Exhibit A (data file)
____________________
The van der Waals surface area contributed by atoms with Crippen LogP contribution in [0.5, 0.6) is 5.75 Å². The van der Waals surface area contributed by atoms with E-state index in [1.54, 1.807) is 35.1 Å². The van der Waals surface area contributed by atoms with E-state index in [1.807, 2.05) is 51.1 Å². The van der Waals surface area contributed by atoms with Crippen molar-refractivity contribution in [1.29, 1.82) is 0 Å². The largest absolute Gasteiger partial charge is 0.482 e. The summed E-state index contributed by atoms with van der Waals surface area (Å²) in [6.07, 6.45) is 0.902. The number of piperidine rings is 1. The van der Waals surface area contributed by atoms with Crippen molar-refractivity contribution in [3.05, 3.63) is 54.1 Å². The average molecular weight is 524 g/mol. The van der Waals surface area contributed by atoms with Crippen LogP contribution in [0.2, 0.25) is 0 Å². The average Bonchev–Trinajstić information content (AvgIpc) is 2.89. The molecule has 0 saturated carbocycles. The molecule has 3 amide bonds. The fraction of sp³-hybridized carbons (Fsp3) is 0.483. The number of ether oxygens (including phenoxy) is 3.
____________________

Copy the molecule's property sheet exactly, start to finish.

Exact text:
The van der Waals surface area contributed by atoms with Crippen LogP contribution in [0.5, 0.6) is 5.75 Å². The van der Waals surface area contributed by atoms with E-state index in [1.54, 1.807) is 35.1 Å². The van der Waals surface area contributed by atoms with E-state index in [1.807, 2.05) is 51.1 Å². The van der Waals surface area contributed by atoms with Crippen molar-refractivity contribution in [1.29, 1.82) is 0 Å². The largest absolute Gasteiger partial charge is 0.482 e. The summed E-state index contributed by atoms with van der Waals surface area (Å²) in [6.07, 6.45) is 0.902. The number of piperidine rings is 1. The van der Waals surface area contributed by atoms with Crippen molar-refractivity contribution in [3.05, 3.63) is 54.1 Å². The average molecular weight is 524 g/mol. The van der Waals surface area contributed by atoms with Crippen LogP contribution in [0.2, 0.25) is 0 Å². The average Bonchev–Trinajstić information content (AvgIpc) is 2.89. The molecule has 0 saturated carbocycles. The molecule has 3 amide bonds. The fraction of sp³-hybridized carbons (Fsp3) is 0.483. The number of ether oxygens (including phenoxy) is 3.